Google will reduce the price of its entire range of Compute Engine instance types across all regions by ten percent, starting from today.
The search giant said it had been able to lower its prices as a result of lower hardware costs and "efficiency gains" resulting from how it manages its data centres and services.
In March Google announced it would start applying Moore's Law of hardware costs to its services at the same time as it lowered the prices of its products by as much as 85 percent.
During its Atmosphere Live conference overnight, Google announced all Compute Engine instance types across all the regions in which it operates would receive a 10 percent price reduction.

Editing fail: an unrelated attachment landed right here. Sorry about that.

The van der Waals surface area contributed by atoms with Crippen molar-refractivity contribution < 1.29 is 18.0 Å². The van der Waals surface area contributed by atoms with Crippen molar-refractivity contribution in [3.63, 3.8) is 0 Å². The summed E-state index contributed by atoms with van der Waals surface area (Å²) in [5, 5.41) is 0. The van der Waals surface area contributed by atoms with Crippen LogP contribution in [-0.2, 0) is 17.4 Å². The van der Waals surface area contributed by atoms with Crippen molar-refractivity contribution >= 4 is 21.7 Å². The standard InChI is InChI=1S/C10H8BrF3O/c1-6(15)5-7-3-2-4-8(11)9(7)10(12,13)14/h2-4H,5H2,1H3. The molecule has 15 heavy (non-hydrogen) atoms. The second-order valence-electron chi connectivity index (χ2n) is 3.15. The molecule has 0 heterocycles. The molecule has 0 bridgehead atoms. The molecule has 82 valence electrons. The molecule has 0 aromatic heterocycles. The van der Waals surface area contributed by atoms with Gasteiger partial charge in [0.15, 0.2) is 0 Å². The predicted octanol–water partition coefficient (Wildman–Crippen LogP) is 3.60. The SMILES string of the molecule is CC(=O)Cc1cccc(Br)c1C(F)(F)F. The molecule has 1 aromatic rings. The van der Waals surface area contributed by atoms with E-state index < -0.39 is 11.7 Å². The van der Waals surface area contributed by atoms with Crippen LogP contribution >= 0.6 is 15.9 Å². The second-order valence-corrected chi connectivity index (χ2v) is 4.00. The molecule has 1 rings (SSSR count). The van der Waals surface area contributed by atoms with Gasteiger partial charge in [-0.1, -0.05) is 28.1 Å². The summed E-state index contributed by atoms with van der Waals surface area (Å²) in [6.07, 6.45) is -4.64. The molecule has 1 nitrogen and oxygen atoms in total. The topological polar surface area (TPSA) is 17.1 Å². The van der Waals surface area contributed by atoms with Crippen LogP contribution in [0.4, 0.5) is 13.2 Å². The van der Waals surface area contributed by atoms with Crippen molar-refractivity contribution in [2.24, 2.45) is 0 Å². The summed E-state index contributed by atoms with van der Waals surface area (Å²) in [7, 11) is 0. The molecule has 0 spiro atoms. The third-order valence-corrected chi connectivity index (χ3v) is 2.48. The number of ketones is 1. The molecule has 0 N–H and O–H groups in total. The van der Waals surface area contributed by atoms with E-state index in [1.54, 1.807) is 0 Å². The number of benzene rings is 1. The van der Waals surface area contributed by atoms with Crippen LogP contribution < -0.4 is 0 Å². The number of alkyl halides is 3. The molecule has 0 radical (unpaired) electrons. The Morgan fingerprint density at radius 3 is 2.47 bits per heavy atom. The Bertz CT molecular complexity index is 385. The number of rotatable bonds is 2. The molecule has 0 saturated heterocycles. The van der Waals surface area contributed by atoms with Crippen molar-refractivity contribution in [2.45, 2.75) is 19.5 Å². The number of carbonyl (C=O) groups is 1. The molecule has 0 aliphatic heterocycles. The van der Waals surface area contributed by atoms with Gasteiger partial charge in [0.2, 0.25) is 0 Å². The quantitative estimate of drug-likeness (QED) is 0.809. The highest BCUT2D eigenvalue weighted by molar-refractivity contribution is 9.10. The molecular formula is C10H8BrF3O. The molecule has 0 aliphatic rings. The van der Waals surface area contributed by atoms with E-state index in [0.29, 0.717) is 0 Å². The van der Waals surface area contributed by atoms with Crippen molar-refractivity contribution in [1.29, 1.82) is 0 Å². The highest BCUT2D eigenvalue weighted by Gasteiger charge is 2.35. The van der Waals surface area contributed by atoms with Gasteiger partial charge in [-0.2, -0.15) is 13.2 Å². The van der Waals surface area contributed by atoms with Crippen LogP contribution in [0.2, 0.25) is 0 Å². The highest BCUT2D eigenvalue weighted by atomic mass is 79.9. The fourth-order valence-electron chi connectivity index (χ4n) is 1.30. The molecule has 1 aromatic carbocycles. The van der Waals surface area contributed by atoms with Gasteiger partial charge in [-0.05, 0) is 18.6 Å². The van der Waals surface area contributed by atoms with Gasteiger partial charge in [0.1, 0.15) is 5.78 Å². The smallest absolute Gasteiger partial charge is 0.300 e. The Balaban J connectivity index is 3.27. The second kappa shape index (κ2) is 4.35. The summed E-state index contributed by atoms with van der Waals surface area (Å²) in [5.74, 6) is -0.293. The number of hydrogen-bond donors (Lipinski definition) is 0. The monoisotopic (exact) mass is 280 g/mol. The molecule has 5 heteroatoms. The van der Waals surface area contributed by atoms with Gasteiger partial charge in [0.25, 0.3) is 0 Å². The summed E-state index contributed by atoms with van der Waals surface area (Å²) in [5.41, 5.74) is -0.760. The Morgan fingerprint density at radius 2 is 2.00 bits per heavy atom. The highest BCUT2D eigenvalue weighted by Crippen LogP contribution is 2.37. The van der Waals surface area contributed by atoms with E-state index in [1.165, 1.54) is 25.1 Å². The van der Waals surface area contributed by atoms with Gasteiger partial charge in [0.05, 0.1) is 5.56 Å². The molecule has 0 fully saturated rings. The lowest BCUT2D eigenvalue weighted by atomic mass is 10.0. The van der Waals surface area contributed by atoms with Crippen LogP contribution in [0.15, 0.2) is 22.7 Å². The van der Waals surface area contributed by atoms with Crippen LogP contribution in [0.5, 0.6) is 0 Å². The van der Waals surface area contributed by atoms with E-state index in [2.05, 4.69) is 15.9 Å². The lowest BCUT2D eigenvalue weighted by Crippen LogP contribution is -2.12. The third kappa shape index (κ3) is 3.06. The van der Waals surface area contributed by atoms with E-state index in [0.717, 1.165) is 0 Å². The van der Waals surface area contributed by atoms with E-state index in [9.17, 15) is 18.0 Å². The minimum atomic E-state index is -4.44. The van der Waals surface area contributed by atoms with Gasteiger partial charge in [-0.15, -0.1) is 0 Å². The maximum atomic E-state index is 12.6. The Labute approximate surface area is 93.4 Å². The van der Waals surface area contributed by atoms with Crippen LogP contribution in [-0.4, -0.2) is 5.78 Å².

In Australia, Compute Engine prices range from the lowest tier standard 1 core with 3.75GB memory for US$0.077 (A$0.088). US users of the same service pay US$0.07.
At the high memory end, a 16 core instance with 104GB costs US$1.440 in APAC. The US pays US$1.312.
The cuts are the latest in an ongoing cloud computing price war between Google and Amazon Web Services.
Google's March price cuts were swiftly followed by AWS in April, which announced reductions of between 10 and 65 percent for most of its cloud computing services - the 42nd series of price cuts over eight years.